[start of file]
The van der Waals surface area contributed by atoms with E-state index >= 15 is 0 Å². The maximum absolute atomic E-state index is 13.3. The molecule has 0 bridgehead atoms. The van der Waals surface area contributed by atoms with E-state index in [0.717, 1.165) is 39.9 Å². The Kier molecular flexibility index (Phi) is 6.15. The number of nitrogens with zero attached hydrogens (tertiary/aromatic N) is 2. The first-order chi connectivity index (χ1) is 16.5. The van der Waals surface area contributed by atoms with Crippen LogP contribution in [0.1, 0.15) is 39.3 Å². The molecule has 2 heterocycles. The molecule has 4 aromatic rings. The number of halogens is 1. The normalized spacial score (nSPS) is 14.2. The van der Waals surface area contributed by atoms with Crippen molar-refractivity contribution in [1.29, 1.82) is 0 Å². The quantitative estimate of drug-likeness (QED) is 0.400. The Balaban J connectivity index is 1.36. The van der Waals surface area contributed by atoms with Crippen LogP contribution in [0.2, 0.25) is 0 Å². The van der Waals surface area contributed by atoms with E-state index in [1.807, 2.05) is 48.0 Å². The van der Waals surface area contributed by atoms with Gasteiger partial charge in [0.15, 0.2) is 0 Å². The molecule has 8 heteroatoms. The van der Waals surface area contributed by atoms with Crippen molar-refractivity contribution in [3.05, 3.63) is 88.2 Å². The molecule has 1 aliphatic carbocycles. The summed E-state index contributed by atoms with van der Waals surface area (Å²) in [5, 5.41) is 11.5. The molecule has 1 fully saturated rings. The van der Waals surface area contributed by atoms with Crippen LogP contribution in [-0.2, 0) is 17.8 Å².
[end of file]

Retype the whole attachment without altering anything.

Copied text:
The van der Waals surface area contributed by atoms with E-state index >= 15 is 0 Å². The maximum absolute atomic E-state index is 13.3. The molecule has 0 bridgehead atoms. The van der Waals surface area contributed by atoms with E-state index in [0.717, 1.165) is 39.9 Å². The Kier molecular flexibility index (Phi) is 6.15. The number of nitrogens with zero attached hydrogens (tertiary/aromatic N) is 2. The first-order chi connectivity index (χ1) is 16.5. The van der Waals surface area contributed by atoms with Crippen LogP contribution in [0.1, 0.15) is 39.3 Å². The molecule has 2 heterocycles. The molecule has 4 aromatic rings. The number of halogens is 1. The normalized spacial score (nSPS) is 14.2. The van der Waals surface area contributed by atoms with Crippen molar-refractivity contribution in [1.29, 1.82) is 0 Å². The quantitative estimate of drug-likeness (QED) is 0.400. The Balaban J connectivity index is 1.36. The van der Waals surface area contributed by atoms with Crippen LogP contribution in [0.2, 0.25) is 0 Å². The van der Waals surface area contributed by atoms with E-state index in [1.807, 2.05) is 48.0 Å². The van der Waals surface area contributed by atoms with Gasteiger partial charge in [0.15, 0.2) is 0 Å². The molecule has 8 heteroatoms. The van der Waals surface area contributed by atoms with Crippen molar-refractivity contribution in [3.05, 3.63) is 88.2 Å². The molecule has 1 aliphatic carbocycles. The summed E-state index contributed by atoms with van der Waals surface area (Å²) in [5, 5.41) is 11.5. The molecule has 1 fully saturated rings. The van der Waals surface area contributed by atoms with Crippen LogP contribution in [-0.2, 0) is 17.8 Å².